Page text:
Top 5 Money Lessons To Learn by 40, According to Experts

Cropped shot of an affectionate young couple going through paperwork while doing their budget at home.
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There are certain financial lessons everyone should master by the time they are 40. Some of these may appear to be a bit obvious while others are tailored for this specific stage of life.

Let’s look at the top five money lessons you need to learn by the time you’re 40.

Put Retirement Savings at the Forefront

Those in their mid-to-late 40s are roughly 20 years from retirement. Now is the time to put the pedal to the metal on your retirement savings, said Heather Winston, CFP and director of financial planning and advice at Principal

“You’re at a stage in your life where you’re likely in peak earning years, which affords you the ability to start saving exponentially and max out your 401(k),” Winston said. 

It’s time to stop saying “I plan to save for retirement” and start doing it if you haven’t already, said Mark Henry, founder and CEO of Alloy Wealth Management. Make regular contributions to a 401(k) or another employer-sponsored retirement plan and fund after-tax accounts like a brokerage or a Roth IRA. 

“You should be done trying to become an overnight millionaire,” Henry said. “By this stage of life, you should have learned that you’re an investor, not a Wall Street trader. You are a long-term investor, riding through the ups and downs looking for long-term appreciation, and meeting with a trusted financial advisor regularly.”

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If you haven’t quite caught up yet, Winston said don’t dwell on where you could have saved previously. Instead, ask yourself today if there are places you can potentially cut back or make adjustments to ensure you’re well set up for the future.

Get Strategic About Paying Off Debt

By the time you’re 40, you should be able to have certain types of debt, like credit cards, paid off in full. Those with any other debt, like home or auto loans, should set a game plan to pay it off.

Henry recommends starting with the smallest debts and paying those off first before tackling larger debts. This helps debt feel much more manageable than if you try to jump into paying off several large debts at the same time.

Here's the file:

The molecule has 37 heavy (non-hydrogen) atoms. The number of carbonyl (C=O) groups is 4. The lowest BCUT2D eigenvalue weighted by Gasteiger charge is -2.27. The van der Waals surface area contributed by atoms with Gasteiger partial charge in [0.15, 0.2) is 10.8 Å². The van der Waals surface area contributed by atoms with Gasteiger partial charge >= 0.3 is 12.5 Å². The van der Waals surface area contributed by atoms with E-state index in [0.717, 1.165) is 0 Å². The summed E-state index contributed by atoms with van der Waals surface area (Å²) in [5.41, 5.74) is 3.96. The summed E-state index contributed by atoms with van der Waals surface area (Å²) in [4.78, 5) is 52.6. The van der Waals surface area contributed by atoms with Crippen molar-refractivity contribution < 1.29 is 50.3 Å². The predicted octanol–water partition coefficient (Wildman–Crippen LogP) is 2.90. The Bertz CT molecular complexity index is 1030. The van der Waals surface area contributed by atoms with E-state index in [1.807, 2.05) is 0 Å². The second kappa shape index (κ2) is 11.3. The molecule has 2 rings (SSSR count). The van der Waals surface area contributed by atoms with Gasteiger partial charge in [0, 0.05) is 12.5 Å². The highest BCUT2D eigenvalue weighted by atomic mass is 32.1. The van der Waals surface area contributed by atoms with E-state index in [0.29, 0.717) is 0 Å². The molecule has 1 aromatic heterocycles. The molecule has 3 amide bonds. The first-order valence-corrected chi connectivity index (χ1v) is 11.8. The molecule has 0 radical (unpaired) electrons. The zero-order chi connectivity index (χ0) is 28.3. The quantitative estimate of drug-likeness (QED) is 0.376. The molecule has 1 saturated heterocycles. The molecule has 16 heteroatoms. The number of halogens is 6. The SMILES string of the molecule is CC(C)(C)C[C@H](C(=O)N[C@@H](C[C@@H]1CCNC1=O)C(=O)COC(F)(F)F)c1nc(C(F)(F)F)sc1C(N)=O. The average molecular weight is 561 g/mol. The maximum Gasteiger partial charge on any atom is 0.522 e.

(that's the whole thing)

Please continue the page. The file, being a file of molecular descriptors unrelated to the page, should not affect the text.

As you work to pay off and stay out of debt, consider using this time to track your spending habits, said Sam Palmer, head of produce and experience at J.P. Morgan Wealth Management. You can use online tools to determine your major categories of spending and what your effective cash flow is each month, quarter or year.

Have an Emergency Fund

This is good financial advice at any stage of your life, but those who are 40 or in this age range must build an emergency fund. Henry said before you pay down debts or tackle other financial goals, you’ll want to make sure you have funds set aside as a safety net.

“The goal should be to save enough to cover monthly expenses for three to six months,” Henry said. “If you don’t have an emergency fund because you’ve been spending all your extra money trying to pay off debts, you’ll go into even more debt next time unexpected expenses pop up.”

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Work Alongside a Professional

Those who still struggle with money and practical personal finance concepts shouldn’t feel as though they need to go it alone at this age. 

Winston recommends working with a financial professional. “They can be really helpful in these circumstances to ensure you understand your own personal retirement plans and where you can course correct today to be in good shape for the future.”

Spread the Wealth of Knowledge

Many individuals are married by the time they’re in their forties. Some may already have children, are thinking about starting a family or have nephews and nieces. 

Palmer recommends using this time to have open conversations about money with the people you care about and to help teach the younger generation about financial health. “It’s never too early to start the financial journey and instill good habits early on.”

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